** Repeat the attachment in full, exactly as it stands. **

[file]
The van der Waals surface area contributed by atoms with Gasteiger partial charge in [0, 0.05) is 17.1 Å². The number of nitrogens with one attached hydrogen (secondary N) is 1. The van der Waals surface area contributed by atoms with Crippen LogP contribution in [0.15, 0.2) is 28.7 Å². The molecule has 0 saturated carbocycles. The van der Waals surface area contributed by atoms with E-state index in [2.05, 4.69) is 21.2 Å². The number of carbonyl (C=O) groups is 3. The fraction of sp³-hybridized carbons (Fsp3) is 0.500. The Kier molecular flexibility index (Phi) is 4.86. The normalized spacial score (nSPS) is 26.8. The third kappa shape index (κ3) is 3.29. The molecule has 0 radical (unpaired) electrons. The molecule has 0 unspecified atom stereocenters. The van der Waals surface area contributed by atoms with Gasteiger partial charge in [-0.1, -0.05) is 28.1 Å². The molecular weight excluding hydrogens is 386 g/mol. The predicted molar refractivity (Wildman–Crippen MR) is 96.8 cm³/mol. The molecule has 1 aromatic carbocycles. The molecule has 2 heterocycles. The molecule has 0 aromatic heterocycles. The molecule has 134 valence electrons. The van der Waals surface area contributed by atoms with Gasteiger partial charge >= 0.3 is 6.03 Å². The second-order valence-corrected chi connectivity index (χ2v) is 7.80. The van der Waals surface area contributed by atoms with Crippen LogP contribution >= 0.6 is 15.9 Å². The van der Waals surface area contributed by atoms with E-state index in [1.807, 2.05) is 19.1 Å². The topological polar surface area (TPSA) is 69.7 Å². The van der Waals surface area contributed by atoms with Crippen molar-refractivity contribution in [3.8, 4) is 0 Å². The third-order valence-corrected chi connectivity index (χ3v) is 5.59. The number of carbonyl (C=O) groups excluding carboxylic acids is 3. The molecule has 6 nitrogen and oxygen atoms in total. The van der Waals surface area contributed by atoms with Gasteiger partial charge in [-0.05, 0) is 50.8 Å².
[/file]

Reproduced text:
The van der Waals surface area contributed by atoms with Gasteiger partial charge in [0, 0.05) is 17.1 Å². The number of nitrogens with one attached hydrogen (secondary N) is 1. The van der Waals surface area contributed by atoms with Crippen LogP contribution in [0.15, 0.2) is 28.7 Å². The molecule has 0 saturated carbocycles. The van der Waals surface area contributed by atoms with E-state index in [2.05, 4.69) is 21.2 Å². The number of carbonyl (C=O) groups is 3. The fraction of sp³-hybridized carbons (Fsp3) is 0.500. The Kier molecular flexibility index (Phi) is 4.86. The normalized spacial score (nSPS) is 26.8. The third kappa shape index (κ3) is 3.29. The molecule has 0 radical (unpaired) electrons. The molecule has 0 unspecified atom stereocenters. The van der Waals surface area contributed by atoms with Gasteiger partial charge in [-0.1, -0.05) is 28.1 Å². The molecular weight excluding hydrogens is 386 g/mol. The predicted molar refractivity (Wildman–Crippen MR) is 96.8 cm³/mol. The molecule has 1 aromatic carbocycles. The molecule has 2 heterocycles. The molecule has 0 aromatic heterocycles. The molecule has 134 valence electrons. The van der Waals surface area contributed by atoms with Gasteiger partial charge >= 0.3 is 6.03 Å². The second-order valence-corrected chi connectivity index (χ2v) is 7.80. The van der Waals surface area contributed by atoms with Crippen LogP contribution >= 0.6 is 15.9 Å². The van der Waals surface area contributed by atoms with E-state index in [1.807, 2.05) is 19.1 Å². The topological polar surface area (TPSA) is 69.7 Å². The van der Waals surface area contributed by atoms with Crippen molar-refractivity contribution in [3.8, 4) is 0 Å². The third-order valence-corrected chi connectivity index (χ3v) is 5.59. The number of carbonyl (C=O) groups excluding carboxylic acids is 3. The molecule has 6 nitrogen and oxygen atoms in total. The van der Waals surface area contributed by atoms with Gasteiger partial charge in [-0.05, 0) is 50.8 Å².